Monday, August 9, 2010
Captain Vanilla and the Great Adventure Part I
The following is the first part of my short story, Captain Vanilla and the Great Adventure, which follows the journey of a nineteen-year-old boy on an unusual and unlikely odyssey.
I am posting it here as a trial entry; if reader response is positive enough, I will continue to upload the various parts. If there is not sufficient interest, I will refrain from adding any more of the story to this blog and will take no offense.
I hope you enjoy and I look forward to hearing opinions.
Early afternoon sunlight poured in through the classroom windows, illuminating the copper hair of a young female instructor who stared with an anxious look at an orange-haired boy.
"Vanilla, I think you should stay."
He paused, then looked toward the door, from which he could hear the echoes of laughter as the other students left for the end of the semester.
He turned back to his professor.
"No, I don't think so," he replied, brushing a long lock away from his freckled face. "I don't think I can."
"Vanilla," she said, her brown eyes looking into his bright green ones. "I know it's been hard. I know it's been difficult. But the first year is trying for many people."
The boy turned away and did not answer.
His professor had worried about him all this year, concerned for the quiet student who spoke little and seemed to drift into a different world from the others. Often, during tests or while giving lecture, she'd circled the room to find him doodling in the margins of his notebook, fantastic images of flying ships and huge lizard birds.
For all his brightness, though, she sensed in him a loneliness she didn't know how to alleviate. It was improper at the university level for her to inquire into her pupils' personal lives, but still, she wondered.
"I miss my family," he said finally. His eyes moved to the floor as he said it. "And my friends, from before. This place is not for me. It doesn't make me happy."
"But Vanilla, what will you do outside of here?" she asked. "You're an intelligent young man, someone I know could go far. You're nineteen years old. Where else would you be?"
"Anywhere," he answered immediately, his pretty face turning into a sad smile. "I'm sorry, Professor. I have to go now."
He swung his green backpack over his shoulder and hurried from the room, leaving her standing alone, as worried as before.
He dashed through the gardens outside, fighting the urge to cry.
"Vani!" a girl's voice called.
He turned around to see Stacy, a smiling brunette from his music class.
"Where are you going?" she asked.
"Home," he said, and ran off.
During the bus ride back to his apartment, he stared out the window. Paris was such a beautiful city in the summertime.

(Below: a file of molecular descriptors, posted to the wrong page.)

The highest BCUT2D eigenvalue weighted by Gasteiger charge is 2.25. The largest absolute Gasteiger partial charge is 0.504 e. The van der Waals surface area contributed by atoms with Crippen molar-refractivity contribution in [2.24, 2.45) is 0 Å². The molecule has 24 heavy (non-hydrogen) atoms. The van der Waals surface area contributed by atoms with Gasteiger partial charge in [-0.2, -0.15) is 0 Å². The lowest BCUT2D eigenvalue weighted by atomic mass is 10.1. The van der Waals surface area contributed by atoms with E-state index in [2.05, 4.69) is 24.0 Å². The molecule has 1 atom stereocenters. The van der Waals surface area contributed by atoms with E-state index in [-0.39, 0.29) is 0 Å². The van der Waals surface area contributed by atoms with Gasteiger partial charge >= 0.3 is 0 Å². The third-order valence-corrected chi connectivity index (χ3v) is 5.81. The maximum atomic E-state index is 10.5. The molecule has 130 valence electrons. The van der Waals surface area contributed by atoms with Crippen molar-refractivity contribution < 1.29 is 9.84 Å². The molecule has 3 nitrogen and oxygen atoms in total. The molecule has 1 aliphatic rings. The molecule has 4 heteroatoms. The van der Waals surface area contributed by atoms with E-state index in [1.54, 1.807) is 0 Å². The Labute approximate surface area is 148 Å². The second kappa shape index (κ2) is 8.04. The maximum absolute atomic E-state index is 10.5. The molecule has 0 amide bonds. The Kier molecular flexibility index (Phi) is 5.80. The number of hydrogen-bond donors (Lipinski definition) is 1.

When he arrived home, he sat at the kitchen table munching on a candy cane. The apartment was his alone, a luxurious, wood-paneled affair complete with a chef who came every other day, a gift from wealthy parents.
The sun dipped lower beneath the horizon as he ate and read, until one moment he looked up and the silhouettes of the city's tallest buildings were laid out on his living room floor.
He called his sister, who was studying far away, and reached her voice mail.
"Hey, sis," he whispered into the receiver. He wasn't sure what he wanted to say or why he wanted to talk to her. "I miss you. Call me."
After the sky had darkened to black, he turned on the shower. He'd meant to get in and out, wash his hair and be done with it, but the shower was his thinking spot, where he went when something was bothering him, and subconsciously he'd been drawn there that night.
Why was he like this? It was something he wondered often.
He'd just made a major life decision, the decision to drop out of college after one year, and he didn't even know why. Was it something to do with everyone else, the way their interests seemed to diverge from his so sharply, the way they spent all of their free time in nightclubs when all he longed for was a field filled with daisies? Was it that his chosen field, architecture, didn't really inspire him but that he didn't know how to quantify what did?
How do you tell the world that the things you love the most are blue skies and bright flowers, and chocolates and sugar cubes and warm blankets on cold days? What did any of that mean?
He got out of the shower and pulled on some underwear. Before he went to bed, he wiped the fog off of the bathroom mirror and stared at himself in the glass. Who was he, anyway? Who was this person with tiny shoulders and long orange hair and a smooth face that had never known a razor? It was almost like he'd been trapped in a child's body, never to grow up.
It would have bothered him if it weren't such a lovely thought.
As he walked into his room, he stared at the stuffed pink rabbit that sat on his dresser.
"What are we going to do now, Lapin?" he asked.
The bunny didn't answer.
He climbed into bed and fell asleep straightaway.
His dreams were always magical, but that night they were truly marvelous.
He was flying upward through a green sky, passing through fluffy clouds that were so realistic he could feel the cool moisture coming off of them. Next to him, soaring in the air, was a black-haired boy about his own age who waved over at him.
The boy yelled something, but Vanilla couldn't make out what it was.
"I can't hear you!" he shouted back.
The boy cupped his hand to his hear and shrugged. For some reason, it made both of them laugh.
Vanilla's head smacked against something hard, and his vision went black.
He was in bed again, his sleep disturbed by the sounds of morning. Birds chirped in the gray predawn light, and tree branches blew back and forth in the wind. The noises were oddly loud, though. Had he left a window open before turning in?
Without warning, a draft of freezing water doused his face, waking him as he gasped and sputtered.
He jumped out of bed, and his bare foot came down on a wet wooden board.